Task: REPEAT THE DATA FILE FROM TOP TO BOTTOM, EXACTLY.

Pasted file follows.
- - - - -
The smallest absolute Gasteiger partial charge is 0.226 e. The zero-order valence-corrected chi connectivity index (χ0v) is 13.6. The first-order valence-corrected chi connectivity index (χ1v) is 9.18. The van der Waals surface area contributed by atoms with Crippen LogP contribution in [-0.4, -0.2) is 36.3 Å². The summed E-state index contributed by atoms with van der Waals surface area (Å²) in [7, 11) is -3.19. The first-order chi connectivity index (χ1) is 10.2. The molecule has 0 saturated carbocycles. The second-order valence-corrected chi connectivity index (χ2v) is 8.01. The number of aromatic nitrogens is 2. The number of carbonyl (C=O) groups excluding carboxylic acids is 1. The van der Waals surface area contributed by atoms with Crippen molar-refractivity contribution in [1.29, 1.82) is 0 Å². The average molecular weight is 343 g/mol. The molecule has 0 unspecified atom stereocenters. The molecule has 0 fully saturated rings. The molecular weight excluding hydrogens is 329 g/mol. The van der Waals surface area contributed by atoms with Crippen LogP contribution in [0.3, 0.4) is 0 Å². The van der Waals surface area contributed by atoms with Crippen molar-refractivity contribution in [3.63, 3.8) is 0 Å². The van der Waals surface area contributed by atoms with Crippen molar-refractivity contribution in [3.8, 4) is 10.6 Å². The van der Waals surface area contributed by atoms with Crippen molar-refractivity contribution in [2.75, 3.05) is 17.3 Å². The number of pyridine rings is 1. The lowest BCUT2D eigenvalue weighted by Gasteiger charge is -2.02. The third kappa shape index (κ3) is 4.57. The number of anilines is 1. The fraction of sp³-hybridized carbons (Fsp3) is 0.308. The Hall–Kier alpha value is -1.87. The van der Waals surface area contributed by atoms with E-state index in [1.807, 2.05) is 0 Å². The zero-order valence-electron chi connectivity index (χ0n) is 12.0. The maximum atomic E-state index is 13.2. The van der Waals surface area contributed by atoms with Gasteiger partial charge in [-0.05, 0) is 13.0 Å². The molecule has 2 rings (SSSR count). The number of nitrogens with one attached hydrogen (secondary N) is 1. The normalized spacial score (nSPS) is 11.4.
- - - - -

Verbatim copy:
The smallest absolute Gasteiger partial charge is 0.226 e. The zero-order valence-corrected chi connectivity index (χ0v) is 13.6. The first-order valence-corrected chi connectivity index (χ1v) is 9.18. The van der Waals surface area contributed by atoms with Crippen LogP contribution in [-0.4, -0.2) is 36.3 Å². The summed E-state index contributed by atoms with van der Waals surface area (Å²) in [7, 11) is -3.19. The first-order chi connectivity index (χ1) is 10.2. The molecule has 0 saturated carbocycles. The second-order valence-corrected chi connectivity index (χ2v) is 8.01. The number of aromatic nitrogens is 2. The number of carbonyl (C=O) groups excluding carboxylic acids is 1. The van der Waals surface area contributed by atoms with Crippen molar-refractivity contribution in [1.29, 1.82) is 0 Å². The average molecular weight is 343 g/mol. The molecule has 0 unspecified atom stereocenters. The molecule has 0 fully saturated rings. The molecular weight excluding hydrogens is 329 g/mol. The van der Waals surface area contributed by atoms with Crippen LogP contribution in [0.3, 0.4) is 0 Å². The van der Waals surface area contributed by atoms with Crippen molar-refractivity contribution in [3.63, 3.8) is 0 Å². The van der Waals surface area contributed by atoms with Crippen molar-refractivity contribution in [3.8, 4) is 10.6 Å². The van der Waals surface area contributed by atoms with Crippen molar-refractivity contribution in [2.75, 3.05) is 17.3 Å². The number of pyridine rings is 1. The lowest BCUT2D eigenvalue weighted by Gasteiger charge is -2.02. The third kappa shape index (κ3) is 4.57. The number of anilines is 1. The fraction of sp³-hybridized carbons (Fsp3) is 0.308. The Hall–Kier alpha value is -1.87. The van der Waals surface area contributed by atoms with E-state index in [1.807, 2.05) is 0 Å². The zero-order valence-electron chi connectivity index (χ0n) is 12.0. The maximum atomic E-state index is 13.2. The van der Waals surface area contributed by atoms with Gasteiger partial charge in [-0.05, 0) is 13.0 Å². The molecule has 2 rings (SSSR count). The number of nitrogens with one attached hydrogen (secondary N) is 1. The normalized spacial score (nSPS) is 11.4.